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Pantoja v. State

Florida Court of Appeals, First District

September 5, 2017

JUAN PANTOJA, Appellant,
v.
STATE OF FLORIDA, Appellee.

         NOT FINAL UNTIL TIME EXPIRES TO FILE MOTION FOR REHEARING AND DISPOSITION THEREOF IF FILED

         An appeal from the Circuit Court for Gadsden County. Barbara K. Hobbs, Judge.

          Juan Pantoja, pro se, Appellant.

          Pamela Jo Bondi, Attorney General, Julian E. Markham, Assistant Attorney General, Tallahassee, for Appellee.

          PER CURIAM.

         Appellant, Juan Pantoja, who was convicted of sexual battery on a child under twelve by a defendant less than eighteen and lewd or lascivious molestation of a child under twelve by a defendant eighteen or older seeks review of two orders denying three of his postconviction claims that were filed pursuant to Florida Rule of Criminal Procedure 3.850. For the following reasons, we reverse the orders on appeal and remand for further proceedings as set forth herein.

         In Ground 1, Appellant alleged that trial counsel was ineffective by advising him to reject a twenty-year plea offer. The postconviction court summarily denied the claim, finding that it was conclusively refuted by the record. While we disagree that the record refutes the claim, summary denial of Ground 1 was proper given that the claim was facially insufficient. See Morgan v. State, 991 So.2d 835, 840 (Fla. 2008) (holding that the appellant's claim that trial counsel was ineffective in advising him to reject a plea offer because counsel felt she could win at trial was facially insufficient where the appellant failed to allege some specific deficiency on counsel's part), receded from on other grounds in Alcorn v. State, 121 So.3d 419, 422 (Fla. 2013); see also Drakus v. State, 219 So.3d 979, 982 (Fla. 1st DCA 2017) (reversing the portion of the trial court's order summarily denying the appellant's claim that trial counsel was ineffective for advising him to reject a fifteen-year plea offer because counsel was certain that a newly assigned prosecutor would offer a better deal, not because the claim was conclusively refuted by the record as found by the trial court, but because the claim was facially insufficient). On remand, Appellant should be given the opportunity to amend his claim within a reasonable period of time. See Spera v. State, 971 So.2d 754, 761 (Fla. 2007) (holding that a defendant who files a legally insufficient 3.850 motion for failing to meet pleading requirements should be allowed at least one opportunity to amend the motion). Because the postconviction court did not deny relief on Ground 1 based upon facial insufficiency, Appellant's failure to raise Spera on appeal does not foreclose reversal on this basis. See Ferris v. State, 996 So.2d 228, 229 (Fla. 1st DCA 2008) ("The trial court did not deny the claim on the basis of facial insufficiency, and, as such, the appellant could not have been aware of the application of Spera to this issue.").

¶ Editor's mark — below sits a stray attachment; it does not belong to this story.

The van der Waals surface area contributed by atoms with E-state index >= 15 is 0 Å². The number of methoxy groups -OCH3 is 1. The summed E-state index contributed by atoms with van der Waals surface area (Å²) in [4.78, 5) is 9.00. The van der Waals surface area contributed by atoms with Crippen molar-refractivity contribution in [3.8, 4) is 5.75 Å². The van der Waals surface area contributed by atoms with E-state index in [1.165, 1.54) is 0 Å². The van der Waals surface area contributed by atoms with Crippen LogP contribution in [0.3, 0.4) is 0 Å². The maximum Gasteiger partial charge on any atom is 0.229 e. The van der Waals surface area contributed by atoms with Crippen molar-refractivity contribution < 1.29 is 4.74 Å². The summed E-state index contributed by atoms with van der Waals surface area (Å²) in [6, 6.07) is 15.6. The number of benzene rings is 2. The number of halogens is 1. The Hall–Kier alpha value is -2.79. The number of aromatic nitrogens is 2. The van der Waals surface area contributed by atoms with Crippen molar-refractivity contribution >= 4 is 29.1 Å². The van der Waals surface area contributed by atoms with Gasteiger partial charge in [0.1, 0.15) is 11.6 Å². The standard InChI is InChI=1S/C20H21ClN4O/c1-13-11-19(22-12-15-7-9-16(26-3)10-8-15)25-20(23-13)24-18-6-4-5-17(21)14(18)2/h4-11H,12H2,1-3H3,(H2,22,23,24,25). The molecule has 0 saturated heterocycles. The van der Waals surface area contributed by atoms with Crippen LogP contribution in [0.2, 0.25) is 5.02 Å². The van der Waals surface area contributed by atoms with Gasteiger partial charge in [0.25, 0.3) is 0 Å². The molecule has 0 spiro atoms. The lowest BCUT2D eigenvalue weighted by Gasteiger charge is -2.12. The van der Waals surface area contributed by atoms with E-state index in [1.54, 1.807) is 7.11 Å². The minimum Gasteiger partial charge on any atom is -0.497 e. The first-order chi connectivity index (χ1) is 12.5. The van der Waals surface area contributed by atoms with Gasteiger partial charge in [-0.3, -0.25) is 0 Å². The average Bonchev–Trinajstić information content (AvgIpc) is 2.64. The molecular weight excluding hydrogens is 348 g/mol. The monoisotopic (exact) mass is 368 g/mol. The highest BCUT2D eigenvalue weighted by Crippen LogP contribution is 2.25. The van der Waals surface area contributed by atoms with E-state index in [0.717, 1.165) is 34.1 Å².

Turning to Ground 3, in which Appellant alleged that trial counsel was ineffective in failing to alert the trial court that a juror was sleeping during critical testimony, the postconviction court denied relief following an evidentiary hearing. In doing so, the postconviction court relied in part upon the "court's file" in finding that trial counsel alerted the trial court of the situation and that the juror at issue represented that he was listening with his head down. However, no portion of the record was attached to the trial court's order addressing Ground 3. Nor is that portion of the trial transcript contained anywhere else in the record on appeal. We, therefore, reverse as to Ground 3 and remand for the postconviction court to attach that portion of the record to its order showing that relief as to Ground 3 was properly denied. See Reynolds v. State, 99 So.3d 459, 486 (Fla. 2012) (noting that a postconviction court's factual findings made following an evidentiary hearing are reviewed under the competent, substantial evidence standard of review).

         With respect to Ground 4, in which Appellant alleged that trial counsel was ineffective in failing to object to an erroneous jury instruction, the postconviction court summarily denied the claim, finding that the issue was "specifically raised" during the sentencing hearing. We disagree. While the portion of the sentencing hearing attached to the postconviction court's order showed that trial counsel argued that the jury returned inconsistent verdicts, there are no record attachments showing what instructions were read to the jury and whether trial counsel objected to some lesser included offenses but not others. We, therefore, reverse as to Ground 4 and remand for the postconviction court to either attach to its order portions of the record that conclusively refute Appellant's claim or conduct an evidentiary hearing. See McLin v. State, 827 So.2d 948, 954 (Fla. 2002) (explaining that to uphold the summary denial of a postconviction claim, the claim must either be facially invalid or conclusively refuted by the record).

         REVERSED and REMANDED for ...


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